For the evening activity we drove about 12 miles from Green Turtle Bay in Grand Rivers to the Town of Draffenville.
Kentucky Opry is located just north of the small town. Don't let location fool you. The show is outstanding. Clay Campbell does a super job working with young folks to develop new talent. The kids ranged from 6 years old to young adults about 20 years old. The support band is great and those young people can really sing and play various instruments. What a terrific two hours of entertainment.









Wednesday, June 23, 2010

KENTUCKY DAM

June 23, 2010---Drove the short distance from Grand Rivers to Kentucky Dam. Found visitor center is closed due to construction. The new 110 foot by 1200 foot lock when completed will be a great improvement in addition to the existing 600 foot lock. Average waiting time for tows is 6.5 hours because most of the tows have to be split to get through the present lock. Products from 20 states pass through this lock enroute from the Tennessee River into the Ohio and Mississippi River. The Kentucky Lock & Dam was built between 1938 and 1944. It is the lowermost of the nine dams on the Tennessee River owned and operated by the Tennessee Valley Authority that was created in 1933.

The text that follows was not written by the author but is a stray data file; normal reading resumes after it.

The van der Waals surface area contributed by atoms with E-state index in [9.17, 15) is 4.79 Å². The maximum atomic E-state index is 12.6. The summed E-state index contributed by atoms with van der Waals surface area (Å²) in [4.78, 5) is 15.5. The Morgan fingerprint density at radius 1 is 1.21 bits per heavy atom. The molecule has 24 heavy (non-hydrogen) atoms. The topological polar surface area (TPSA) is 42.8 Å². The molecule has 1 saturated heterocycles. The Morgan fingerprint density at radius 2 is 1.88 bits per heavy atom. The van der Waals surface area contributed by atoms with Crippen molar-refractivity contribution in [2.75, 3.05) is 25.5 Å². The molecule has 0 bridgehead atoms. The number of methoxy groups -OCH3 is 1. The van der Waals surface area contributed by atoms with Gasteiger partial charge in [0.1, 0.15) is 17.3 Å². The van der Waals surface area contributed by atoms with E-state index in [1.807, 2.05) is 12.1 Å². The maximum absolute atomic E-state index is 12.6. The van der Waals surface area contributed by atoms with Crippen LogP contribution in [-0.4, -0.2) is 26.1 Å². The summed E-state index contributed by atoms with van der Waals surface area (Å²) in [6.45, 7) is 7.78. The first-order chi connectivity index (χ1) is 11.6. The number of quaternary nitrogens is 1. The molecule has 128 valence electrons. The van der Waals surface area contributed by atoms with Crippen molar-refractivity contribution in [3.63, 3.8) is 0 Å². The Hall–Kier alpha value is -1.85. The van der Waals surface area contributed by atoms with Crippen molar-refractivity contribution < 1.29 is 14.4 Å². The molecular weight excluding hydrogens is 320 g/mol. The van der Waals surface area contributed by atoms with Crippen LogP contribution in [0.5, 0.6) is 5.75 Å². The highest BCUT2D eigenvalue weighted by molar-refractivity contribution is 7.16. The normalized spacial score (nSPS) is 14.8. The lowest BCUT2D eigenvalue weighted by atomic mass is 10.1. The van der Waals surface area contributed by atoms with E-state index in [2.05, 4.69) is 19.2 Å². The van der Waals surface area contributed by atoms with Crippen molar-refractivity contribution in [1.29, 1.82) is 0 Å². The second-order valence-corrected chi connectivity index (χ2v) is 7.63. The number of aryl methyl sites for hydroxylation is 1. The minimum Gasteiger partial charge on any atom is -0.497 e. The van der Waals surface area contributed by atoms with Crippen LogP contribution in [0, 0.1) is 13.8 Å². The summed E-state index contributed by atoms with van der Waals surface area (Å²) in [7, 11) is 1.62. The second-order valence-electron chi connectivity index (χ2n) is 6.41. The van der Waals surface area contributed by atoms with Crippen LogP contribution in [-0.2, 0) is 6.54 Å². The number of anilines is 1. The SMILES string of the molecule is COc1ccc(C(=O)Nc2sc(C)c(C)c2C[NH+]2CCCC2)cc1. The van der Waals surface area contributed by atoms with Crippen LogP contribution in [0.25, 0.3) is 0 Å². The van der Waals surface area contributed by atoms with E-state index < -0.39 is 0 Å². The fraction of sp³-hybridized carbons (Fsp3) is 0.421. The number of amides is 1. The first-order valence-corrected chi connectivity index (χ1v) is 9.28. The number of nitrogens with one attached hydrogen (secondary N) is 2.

Kentucky Lake created by this dam is 184 miles long which is the largest artificial lake in the Eastern United States. The dam is 8422 feet long. It is the longest on the Tennessee River and longest in the TVA system. The dam is 206 feet high but over half the dam is submerged by water. Depending on water depth the locks lift raises and lowers vessels up to 75 feet.








Keith and Maryann with Tennessee river on the downstream side of the dam. It is 22 river miles from here to the Ohio River.